Starosta

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The title of starost or starosta (Cyrillic: старост/а, Latin: capitaneus, German: Starost, Hauptmann) is a Slavic term that originally referred to the administrator of the assets of a "clan, kindred, extended family". Since the Middle Ages, it has been used for both official and unofficial leadership positions, used in various contexts through most of Slavic history. In this respect, it resembles the word "elder" or "senior"; in terms of a city or a municipality, a "starosta" was historically not a mayor as a supreme representative of an elected self-government, but a senior royal administrative official, most likely translated with the outdated title Seneschal, and analogous to a gubernator. In Poland, a starosta would administer a crown land territory or district called a starostwo.

In the early Middle Ages, the starosta could be the head of a Slavic community or of other communities, so one finds designations such as church starosta, artel starosta, etc. The starosta also functioned as the master of ceremonies in traditional Carpatho-Rusyn, Ukrainian, and Polish weddings, similar to stari svat (стари сват) in Serbian weddings.

Kingdom of Poland[edit]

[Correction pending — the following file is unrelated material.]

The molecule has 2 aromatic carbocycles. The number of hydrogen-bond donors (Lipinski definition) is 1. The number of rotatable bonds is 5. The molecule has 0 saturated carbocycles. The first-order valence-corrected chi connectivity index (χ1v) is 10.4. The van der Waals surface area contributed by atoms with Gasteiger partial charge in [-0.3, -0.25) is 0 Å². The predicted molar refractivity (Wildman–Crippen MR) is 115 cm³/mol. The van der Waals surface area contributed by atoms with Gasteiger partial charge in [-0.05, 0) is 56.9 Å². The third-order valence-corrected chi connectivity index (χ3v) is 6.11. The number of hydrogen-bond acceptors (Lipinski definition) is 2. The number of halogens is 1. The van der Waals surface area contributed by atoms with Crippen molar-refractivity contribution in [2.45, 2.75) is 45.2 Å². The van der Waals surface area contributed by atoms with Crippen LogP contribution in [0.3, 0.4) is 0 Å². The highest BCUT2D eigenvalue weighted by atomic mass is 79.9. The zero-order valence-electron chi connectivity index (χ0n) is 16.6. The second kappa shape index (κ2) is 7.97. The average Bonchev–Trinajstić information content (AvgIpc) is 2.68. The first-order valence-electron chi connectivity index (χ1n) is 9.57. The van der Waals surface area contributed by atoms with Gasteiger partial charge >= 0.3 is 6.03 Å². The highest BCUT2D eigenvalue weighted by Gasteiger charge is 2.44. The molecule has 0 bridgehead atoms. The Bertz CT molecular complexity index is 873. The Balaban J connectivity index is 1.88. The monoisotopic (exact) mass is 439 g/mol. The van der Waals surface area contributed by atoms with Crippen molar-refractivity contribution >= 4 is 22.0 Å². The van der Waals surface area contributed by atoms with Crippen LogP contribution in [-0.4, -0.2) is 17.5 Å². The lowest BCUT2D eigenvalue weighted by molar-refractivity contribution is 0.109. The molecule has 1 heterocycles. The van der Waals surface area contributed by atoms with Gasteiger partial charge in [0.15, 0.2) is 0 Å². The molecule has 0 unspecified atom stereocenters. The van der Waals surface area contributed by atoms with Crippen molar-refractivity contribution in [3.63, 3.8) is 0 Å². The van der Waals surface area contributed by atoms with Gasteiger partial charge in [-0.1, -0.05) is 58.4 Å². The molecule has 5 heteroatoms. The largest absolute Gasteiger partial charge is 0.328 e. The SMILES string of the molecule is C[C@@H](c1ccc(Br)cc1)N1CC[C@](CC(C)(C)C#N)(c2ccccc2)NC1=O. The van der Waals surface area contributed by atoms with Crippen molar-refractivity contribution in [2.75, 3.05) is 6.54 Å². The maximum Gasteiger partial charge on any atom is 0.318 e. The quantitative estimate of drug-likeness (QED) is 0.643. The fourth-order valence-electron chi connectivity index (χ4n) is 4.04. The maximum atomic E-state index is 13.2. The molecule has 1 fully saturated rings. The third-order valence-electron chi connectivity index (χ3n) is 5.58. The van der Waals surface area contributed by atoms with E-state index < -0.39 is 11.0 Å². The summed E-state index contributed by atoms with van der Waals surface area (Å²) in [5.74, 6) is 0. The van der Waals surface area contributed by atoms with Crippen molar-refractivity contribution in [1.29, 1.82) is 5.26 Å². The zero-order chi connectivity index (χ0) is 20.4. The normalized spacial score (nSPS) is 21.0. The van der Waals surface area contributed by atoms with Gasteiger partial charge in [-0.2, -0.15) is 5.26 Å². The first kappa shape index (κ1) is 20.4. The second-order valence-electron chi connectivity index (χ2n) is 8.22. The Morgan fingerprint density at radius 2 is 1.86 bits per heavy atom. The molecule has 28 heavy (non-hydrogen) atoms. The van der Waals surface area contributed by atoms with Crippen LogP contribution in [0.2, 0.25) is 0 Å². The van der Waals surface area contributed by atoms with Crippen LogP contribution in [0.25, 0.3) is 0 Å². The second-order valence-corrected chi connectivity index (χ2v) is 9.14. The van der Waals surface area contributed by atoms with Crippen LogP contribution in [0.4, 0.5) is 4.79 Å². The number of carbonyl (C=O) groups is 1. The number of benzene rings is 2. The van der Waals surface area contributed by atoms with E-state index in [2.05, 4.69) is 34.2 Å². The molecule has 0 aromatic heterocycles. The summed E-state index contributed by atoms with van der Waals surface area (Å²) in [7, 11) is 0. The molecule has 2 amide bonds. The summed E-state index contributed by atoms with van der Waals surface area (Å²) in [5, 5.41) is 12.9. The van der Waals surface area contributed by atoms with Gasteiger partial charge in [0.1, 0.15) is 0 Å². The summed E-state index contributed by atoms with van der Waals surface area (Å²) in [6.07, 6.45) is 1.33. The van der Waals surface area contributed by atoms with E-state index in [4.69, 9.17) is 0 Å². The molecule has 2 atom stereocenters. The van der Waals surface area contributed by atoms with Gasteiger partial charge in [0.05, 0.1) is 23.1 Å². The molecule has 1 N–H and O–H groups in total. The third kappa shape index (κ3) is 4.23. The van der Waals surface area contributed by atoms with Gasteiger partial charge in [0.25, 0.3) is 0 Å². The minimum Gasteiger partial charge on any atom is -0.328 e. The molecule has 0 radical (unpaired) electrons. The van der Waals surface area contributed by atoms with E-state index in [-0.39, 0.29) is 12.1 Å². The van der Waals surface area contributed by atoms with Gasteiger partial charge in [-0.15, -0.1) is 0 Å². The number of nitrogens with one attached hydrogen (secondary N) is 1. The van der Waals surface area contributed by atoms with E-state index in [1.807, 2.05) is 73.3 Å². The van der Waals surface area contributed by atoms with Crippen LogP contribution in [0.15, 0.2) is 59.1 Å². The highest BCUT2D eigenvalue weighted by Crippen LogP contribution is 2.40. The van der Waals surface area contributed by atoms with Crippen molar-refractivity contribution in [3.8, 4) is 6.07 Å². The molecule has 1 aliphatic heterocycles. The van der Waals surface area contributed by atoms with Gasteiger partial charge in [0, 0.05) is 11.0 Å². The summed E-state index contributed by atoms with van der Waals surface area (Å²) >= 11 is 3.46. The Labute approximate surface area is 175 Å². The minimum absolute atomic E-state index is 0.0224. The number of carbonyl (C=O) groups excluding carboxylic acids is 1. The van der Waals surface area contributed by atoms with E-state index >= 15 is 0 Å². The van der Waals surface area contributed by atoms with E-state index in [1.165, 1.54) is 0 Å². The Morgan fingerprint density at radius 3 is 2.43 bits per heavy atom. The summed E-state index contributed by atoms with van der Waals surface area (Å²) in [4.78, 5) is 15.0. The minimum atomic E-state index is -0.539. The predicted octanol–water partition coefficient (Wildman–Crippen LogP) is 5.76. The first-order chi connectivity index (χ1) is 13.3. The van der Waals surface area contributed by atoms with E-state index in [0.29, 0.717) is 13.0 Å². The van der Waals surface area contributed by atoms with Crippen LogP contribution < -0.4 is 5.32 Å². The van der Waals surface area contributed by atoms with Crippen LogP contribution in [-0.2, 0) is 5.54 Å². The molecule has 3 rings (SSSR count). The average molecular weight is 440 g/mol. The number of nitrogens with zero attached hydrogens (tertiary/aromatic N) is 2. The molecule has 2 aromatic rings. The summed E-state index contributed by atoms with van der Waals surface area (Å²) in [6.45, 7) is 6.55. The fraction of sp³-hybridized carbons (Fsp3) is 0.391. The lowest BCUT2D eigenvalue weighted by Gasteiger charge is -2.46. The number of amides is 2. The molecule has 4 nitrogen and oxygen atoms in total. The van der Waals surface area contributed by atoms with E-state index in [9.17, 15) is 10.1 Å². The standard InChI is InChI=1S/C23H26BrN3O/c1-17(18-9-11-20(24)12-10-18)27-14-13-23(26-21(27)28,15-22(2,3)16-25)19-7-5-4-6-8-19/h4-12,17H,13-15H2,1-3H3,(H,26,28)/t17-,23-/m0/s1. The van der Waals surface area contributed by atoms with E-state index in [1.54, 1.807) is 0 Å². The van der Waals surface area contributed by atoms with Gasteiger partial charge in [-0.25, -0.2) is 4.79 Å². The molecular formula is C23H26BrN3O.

In the Crown of the Kingdom of Poland and Polish-Lithuanian Commonwealth, the Starosta was a title for the middle nobility, comparable to a baron, as well as an office, corresponding to a district administrator. Until 1795, there were two types of Starost: the Castle-Starost (Polish: Starosta grodowy), and the Land-Starost (Polish: Starosta niegrodowy); an overseer of crown land tenants or land tenure (see also tenant-in-chief). The first was a representative of the king, chief administrator and also head of the judiciary in the territory or district—starostwo.

In modern-day Poland, starosta designates a district administrator, who heads the district administration (starostwo) and manages a powiat (district). In the Czech Republic and Slovakia, however, the "Starosta" corresponds to the Austrian or German mayor.

Holy Roman Empire[edit]

The title "Starost" was also used in parts of the Holy Roman Empire and brought no claim to ownership of land with it, the German word Starostei referred to the office or [crown land] district of a Starost. In German, the title starost/starosta is also translated as Hauptmann and analogous to a gubernator.

In various countries[edit]

  • In the history of Poland, see "Starostwo".
  • In Ruthenia (Kievan Rus) it was a lower government official.
  • In the Czech Republic and Slovakia, starosta is the title of a mayor of a town or village (mayors of major cities use the title primátor).
  • In Lithuania since 1991, seniūnas is the title of the head of a province.
  • In Galicia and Bukovina under Austrian rule a starosta supervised the county administration.
  • In Russia the word was used until the early 20th century to denote the elected leader of obshchina.
  • In Ukraine during 1918 it was a post of an appointed official who represented the central government in regions. From 2015 is an official of a village that is a part of the united commune.

See also[edit]

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